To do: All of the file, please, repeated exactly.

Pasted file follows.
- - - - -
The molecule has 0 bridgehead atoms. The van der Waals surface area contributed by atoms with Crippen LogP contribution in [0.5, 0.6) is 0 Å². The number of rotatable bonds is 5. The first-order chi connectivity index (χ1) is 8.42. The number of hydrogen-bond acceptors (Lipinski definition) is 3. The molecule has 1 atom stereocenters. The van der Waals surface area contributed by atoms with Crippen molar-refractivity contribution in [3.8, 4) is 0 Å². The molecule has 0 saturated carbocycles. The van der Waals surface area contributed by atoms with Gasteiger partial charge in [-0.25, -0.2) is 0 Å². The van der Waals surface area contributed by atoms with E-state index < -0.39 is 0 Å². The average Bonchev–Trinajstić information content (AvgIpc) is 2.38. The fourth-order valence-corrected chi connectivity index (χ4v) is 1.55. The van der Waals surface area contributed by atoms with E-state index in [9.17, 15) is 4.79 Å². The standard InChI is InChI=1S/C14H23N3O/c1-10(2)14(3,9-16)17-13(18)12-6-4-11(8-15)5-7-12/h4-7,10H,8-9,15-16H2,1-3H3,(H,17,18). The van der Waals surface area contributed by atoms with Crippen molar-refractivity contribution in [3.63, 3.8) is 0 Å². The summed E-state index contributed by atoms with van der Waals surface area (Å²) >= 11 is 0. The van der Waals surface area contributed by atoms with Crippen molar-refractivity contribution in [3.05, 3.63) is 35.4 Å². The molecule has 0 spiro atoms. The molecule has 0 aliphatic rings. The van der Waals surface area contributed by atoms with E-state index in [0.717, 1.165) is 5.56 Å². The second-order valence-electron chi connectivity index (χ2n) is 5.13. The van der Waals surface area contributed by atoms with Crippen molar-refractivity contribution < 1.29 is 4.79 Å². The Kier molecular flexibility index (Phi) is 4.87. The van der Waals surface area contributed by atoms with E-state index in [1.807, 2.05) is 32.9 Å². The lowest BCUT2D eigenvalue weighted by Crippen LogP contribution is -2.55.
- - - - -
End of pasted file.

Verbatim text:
The molecule has 0 bridgehead atoms. The van der Waals surface area contributed by atoms with Crippen LogP contribution in [0.5, 0.6) is 0 Å². The number of rotatable bonds is 5. The first-order chi connectivity index (χ1) is 8.42. The number of hydrogen-bond acceptors (Lipinski definition) is 3. The molecule has 1 atom stereocenters. The van der Waals surface area contributed by atoms with Crippen molar-refractivity contribution in [3.8, 4) is 0 Å². The molecule has 0 saturated carbocycles. The van der Waals surface area contributed by atoms with Gasteiger partial charge in [-0.25, -0.2) is 0 Å². The van der Waals surface area contributed by atoms with E-state index < -0.39 is 0 Å². The average Bonchev–Trinajstić information content (AvgIpc) is 2.38. The fourth-order valence-corrected chi connectivity index (χ4v) is 1.55. The van der Waals surface area contributed by atoms with E-state index in [9.17, 15) is 4.79 Å². The standard InChI is InChI=1S/C14H23N3O/c1-10(2)14(3,9-16)17-13(18)12-6-4-11(8-15)5-7-12/h4-7,10H,8-9,15-16H2,1-3H3,(H,17,18). The van der Waals surface area contributed by atoms with Crippen molar-refractivity contribution in [3.63, 3.8) is 0 Å². The summed E-state index contributed by atoms with van der Waals surface area (Å²) >= 11 is 0. The van der Waals surface area contributed by atoms with Crippen molar-refractivity contribution in [3.05, 3.63) is 35.4 Å². The molecule has 0 spiro atoms. The molecule has 0 aliphatic rings. The van der Waals surface area contributed by atoms with E-state index in [0.717, 1.165) is 5.56 Å². The second-order valence-electron chi connectivity index (χ2n) is 5.13. The van der Waals surface area contributed by atoms with Crippen molar-refractivity contribution < 1.29 is 4.79 Å². The Kier molecular flexibility index (Phi) is 4.87. The van der Waals surface area contributed by atoms with E-state index in [1.807, 2.05) is 32.9 Å². The lowest BCUT2D eigenvalue weighted by Crippen LogP contribution is -2.55.